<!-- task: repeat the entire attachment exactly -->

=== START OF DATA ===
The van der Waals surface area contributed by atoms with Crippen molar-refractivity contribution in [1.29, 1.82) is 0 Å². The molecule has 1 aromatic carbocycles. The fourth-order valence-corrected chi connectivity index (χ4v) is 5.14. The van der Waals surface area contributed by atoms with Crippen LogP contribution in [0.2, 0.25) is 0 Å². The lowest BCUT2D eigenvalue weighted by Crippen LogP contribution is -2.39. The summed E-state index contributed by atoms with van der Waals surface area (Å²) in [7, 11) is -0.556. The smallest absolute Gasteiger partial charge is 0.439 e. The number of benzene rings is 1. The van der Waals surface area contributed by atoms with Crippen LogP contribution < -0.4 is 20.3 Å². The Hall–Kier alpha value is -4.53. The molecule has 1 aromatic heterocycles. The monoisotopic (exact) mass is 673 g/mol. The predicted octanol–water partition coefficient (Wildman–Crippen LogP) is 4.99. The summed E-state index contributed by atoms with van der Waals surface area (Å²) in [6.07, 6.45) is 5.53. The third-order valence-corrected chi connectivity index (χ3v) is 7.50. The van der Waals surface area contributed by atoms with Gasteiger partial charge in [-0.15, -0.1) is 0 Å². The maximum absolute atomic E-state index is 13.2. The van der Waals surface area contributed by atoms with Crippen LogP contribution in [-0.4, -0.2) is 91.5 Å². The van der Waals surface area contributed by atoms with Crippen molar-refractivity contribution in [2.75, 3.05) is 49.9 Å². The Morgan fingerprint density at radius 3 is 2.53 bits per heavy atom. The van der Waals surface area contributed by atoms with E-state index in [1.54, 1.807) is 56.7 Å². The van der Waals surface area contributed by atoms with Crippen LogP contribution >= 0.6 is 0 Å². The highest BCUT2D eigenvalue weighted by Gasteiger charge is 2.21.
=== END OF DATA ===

The van der Waals surface area contributed by atoms with Crippen molar-refractivity contribution in [1.29, 1.82) is 0 Å². The molecule has 1 aromatic carbocycles. The fourth-order valence-corrected chi connectivity index (χ4v) is 5.14. The van der Waals surface area contributed by atoms with Crippen LogP contribution in [0.2, 0.25) is 0 Å². The lowest BCUT2D eigenvalue weighted by Crippen LogP contribution is -2.39. The summed E-state index contributed by atoms with van der Waals surface area (Å²) in [7, 11) is -0.556. The smallest absolute Gasteiger partial charge is 0.439 e. The number of benzene rings is 1. The van der Waals surface area contributed by atoms with Crippen LogP contribution < -0.4 is 20.3 Å². The Hall–Kier alpha value is -4.53. The molecule has 1 aromatic heterocycles. The monoisotopic (exact) mass is 673 g/mol. The predicted octanol–water partition coefficient (Wildman–Crippen LogP) is 4.99. The summed E-state index contributed by atoms with van der Waals surface area (Å²) in [6.07, 6.45) is 5.53. The third-order valence-corrected chi connectivity index (χ3v) is 7.50. The van der Waals surface area contributed by atoms with Gasteiger partial charge in [-0.15, -0.1) is 0 Å². The maximum absolute atomic E-state index is 13.2. The van der Waals surface area contributed by atoms with Crippen LogP contribution in [-0.4, -0.2) is 91.5 Å². The van der Waals surface area contributed by atoms with Crippen molar-refractivity contribution in [2.75, 3.05) is 49.9 Å². The Morgan fingerprint density at radius 3 is 2.53 bits per heavy atom. The van der Waals surface area contributed by atoms with E-state index in [1.54, 1.807) is 56.7 Å². The van der Waals surface area contributed by atoms with Crippen LogP contribution >= 0.6 is 0 Å². The highest BCUT2D eigenvalue weighted by Gasteiger charge is 2.21.